Conference: 18th annual Goshen College Conference on Religion and Science, with speaker Muzaffar Iqbal, founder and president of the Center for Islamic Sciences
Public lectures: Friday, March 9 at 7:30 p.m.: “Understanding the Islam and Science Nexus: A Discourse on Method,” and Saturday, March 10 at 10:30 a.m.: “God, Life, and the Cosmos in an Islamic Mirror”
Location: Goshen College’s Church-Chapel
Goshen College’s 18th annual Conference on Science and Religion will be held March 9-11 and will feature speaker Muzaffar Iqbal is the founder and president of the Center for Islamic Sciences in Canada.
The conference’s theme is “Islam’s Quantum Challenge: Living Islam in the Age of Science.” The conference comprises three lectures by Dr. Iqbal, as well as discussions (limited to registered attendees) and other activities.
Iqbal will offer two public lectures: “Understanding the Islam and Science Nexus: A Discourse on Method” on Friday, March 9 at 7:30 p.m., and “God, Life, and the Cosmos in an Islamic Mirror” on Saturday, March 10 at 10:30 a.m. Both lectures will take place in Goshen College’s Church-Chapel and are free.
Iqbal will present a third lecture, “Islam, Science, Muslims, and Technology: Contemporary Challenges,” on Sunday, March 11 at 10 a.m., which is limited to conference registrants.
Dr. Muzaffar Iqbal is the founder-president of the Center for Islamic Sciences, Canada, (previously, Center for Islam and Science); editor of Islamic Sciences, a semi-annual journal of Islamic perspectives on science and civilization, and general editor of the seven-volume Integrated Encyclopedia of the Qur’an, the first English-language reference work on the Qur’an based on fourteen centuries of Muslim reflection and scholarship. The first volume was published in January 2013.
Dr. Iqbal received his Ph.D. in chemistry (University of Saskatchewan, Canada, 1983), and then left the field of experimental science to fully devote himself to study Islam.
Born in Lahore, Pakistan, he has lived in Canada and United States since 1979. He has held academic and research positions at the University of Saskatchewan (1979-1984), the University of Wisconsin-Madison (1984-85), and McGill University (1986).
From 1990-1999, he pursued research and study on Islam and its spiritual, intellectual and scientific traditions. He lived and worked in Pakistan, first as director of the Organization of the Islamic Conference (OIC, now the Organisation of Islamic Cooperation) Committee on Scientific and Technological Cooperation (COMSTECH) (1991-96) and then as director of the Pakistan Academy of Sciences (1998-99).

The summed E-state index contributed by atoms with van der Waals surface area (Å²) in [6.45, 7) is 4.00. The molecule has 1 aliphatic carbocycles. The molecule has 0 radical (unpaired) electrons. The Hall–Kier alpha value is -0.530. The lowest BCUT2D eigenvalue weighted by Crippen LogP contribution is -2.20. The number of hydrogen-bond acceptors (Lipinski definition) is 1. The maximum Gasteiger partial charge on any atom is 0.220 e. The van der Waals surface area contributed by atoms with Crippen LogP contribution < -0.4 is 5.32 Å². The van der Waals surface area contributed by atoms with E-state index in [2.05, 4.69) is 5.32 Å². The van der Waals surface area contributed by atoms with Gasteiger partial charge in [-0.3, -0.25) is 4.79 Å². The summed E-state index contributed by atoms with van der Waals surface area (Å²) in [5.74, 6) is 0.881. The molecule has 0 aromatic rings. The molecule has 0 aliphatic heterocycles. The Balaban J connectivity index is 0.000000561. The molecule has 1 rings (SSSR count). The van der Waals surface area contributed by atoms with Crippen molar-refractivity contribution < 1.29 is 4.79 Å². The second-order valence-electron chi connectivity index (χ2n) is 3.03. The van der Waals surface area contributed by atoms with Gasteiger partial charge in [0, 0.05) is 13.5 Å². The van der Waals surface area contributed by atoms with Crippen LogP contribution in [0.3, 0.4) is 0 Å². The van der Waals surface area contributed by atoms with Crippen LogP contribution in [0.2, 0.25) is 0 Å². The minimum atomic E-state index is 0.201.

From 1999-2001, Dr. Iqbal was program director for the Science-Religion Course Program of the Center for Theology and the Natural Sciences (CTNS), Berkeley, California.
Dr. Iqbal has written, translated, and edited twenty-one books and published nearly one hundred papers on Islam, and on the relationship between Islam and science, Islam and the West, the contemporary situation of Muslims, and the history of Islamic science. He co-translated volume VII of Tafhim al-Qur’an, an influential twentieth century tafsir (Islamic Foundation, 2001). He contributed, as consultant, to Concentric Circles—Nurturing Awe and Wonder in Early Childhood and is one of the founders of the Muslim Education Foundation (Canada), a not-for-profit organization dedicated to providing resources and services to educators, students and parents for a process of learning built on the Qur’anic worldview. He was the Series Editor for Ashgate’s four volume work Islam and Science: Historic and Contemporary Perspectives (2012).
The annual Goshen College Conference on Religion and Science is designed to provide discussion prompted by a leading thinker in the dialogue between religion and science. A single invited speaker presents three lectures, two of which are open to the public. Small, moderated discussion sessions provide conference participants an opportunity to address topics from the lectures in conversation with the speaker.
Conference participants include pastors and laypersons, academic scientists, mathematicians, theologians and students. Registration is still open for this conference.
Carl Helrich, professor emeritus of physics at Goshen College, serves as conference director. For more information about the conference or to register, visit www.goshen.edu/religionscience.